U.S., FRANCE AT ODDS OVER MIDEAST RESOLUTION: The United States and France appeared at odds Wednesday over Arab demands to change a U.N. resolution to call for a complete cessation of Israeli-Hezbollah hostilities and withdrawal of Israeli forces, diplomats said. France proposed new language on a total cease-fire and Israeli pullout, but the Americans rejected it out of concern that without a robust international force, a vacuum would be created in southern Lebanon, a Hezbollah stronghold, the diplomats said. AP via Yahoo! News: France's changes to draft rankle U.S.

SHIITES DISCUSSING DIVIDING IRAQ: They have a new constitution, a new government and a new military. But faced with incessant sectarian bloodshed, Iraqis for the first time have begun openly discussing whether the only way to stop the violence is to remake the country they have just built. Leaders of Iraq's powerful Shiite Muslim political bloc have begun aggressively promoting a radical plan to partition the country as a way of separating the warring sects. Some Iraqis are even talking about dividing the capital, with the Tigris River as a kind of Berlin Wall.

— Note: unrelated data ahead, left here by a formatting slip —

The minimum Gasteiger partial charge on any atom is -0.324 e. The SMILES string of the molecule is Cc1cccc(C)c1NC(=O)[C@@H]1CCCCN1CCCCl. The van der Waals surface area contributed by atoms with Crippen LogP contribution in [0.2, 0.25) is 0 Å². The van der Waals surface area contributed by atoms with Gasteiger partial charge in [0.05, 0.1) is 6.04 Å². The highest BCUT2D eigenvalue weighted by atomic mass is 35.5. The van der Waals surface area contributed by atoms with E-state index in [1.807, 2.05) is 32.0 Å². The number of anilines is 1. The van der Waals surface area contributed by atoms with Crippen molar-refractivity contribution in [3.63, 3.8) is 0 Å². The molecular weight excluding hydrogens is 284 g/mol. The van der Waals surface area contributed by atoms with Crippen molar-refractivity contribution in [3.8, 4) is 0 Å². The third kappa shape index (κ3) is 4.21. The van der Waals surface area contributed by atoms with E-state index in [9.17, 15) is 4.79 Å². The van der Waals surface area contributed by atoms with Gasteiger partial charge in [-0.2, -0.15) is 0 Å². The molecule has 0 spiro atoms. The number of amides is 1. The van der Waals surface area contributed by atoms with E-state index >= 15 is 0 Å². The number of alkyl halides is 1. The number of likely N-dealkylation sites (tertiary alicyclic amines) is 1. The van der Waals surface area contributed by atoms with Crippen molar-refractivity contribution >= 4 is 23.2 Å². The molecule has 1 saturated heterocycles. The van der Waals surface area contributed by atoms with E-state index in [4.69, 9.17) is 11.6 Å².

Los Angeles Times: Shiites Press for a Partition of Iraq

HOUSE GOP UNSURE ABOUT BOARDING STRAIGHT-TALK EXPRESS: There may not be a secret handshake or a club T-shirt, but members of the Don't-Want-To-Talk-About-McCain Caucus in the House wear signature facial expressions, the slight knowing smile or the near wince of dread, and issue uniform responses when asked about the presidential prospects of Sen. John McCain (R-Ariz.) Fellow Arizona Republican Rep. J.D. Hayworth said, "We are focused on ways in which we can maintain and grow our majority and that is the one point of agreement that supersedes whatever disagreement there might be. I haven't thought about that and I will leave it to John to comment." In the words of one influential House GOP lawmaker, "[Republicans in the House] are quietly hoping another option will emerge." Concerned that McCain cannot afford to wait until November, supporters recently asked him to step up efforts to better engage House Republicans. The Hill: McCain Courts House Republicans for '08 Race

PORK ON THE MENU FOR FALL?: Fiscal conservatives in Congress fear the Senate's failure to get a handle on appropriation bills will lead to a pork-barrel spending spree this fall, undermining repeated promises for fiscal reform. The Senate left for summer recess after completing one of 12 spending bills needed to keep government agencies operating next year, all but assuring the need for an omnibus package, which are typically laden with pet projects never discussed or voted on. Washington Times: Slow Senate Likely to Force Omnibus Bill
Posted By Julie Hofler, CNN Washington Bureau: 8/09/2006 11:02:00 AM ET | Permalink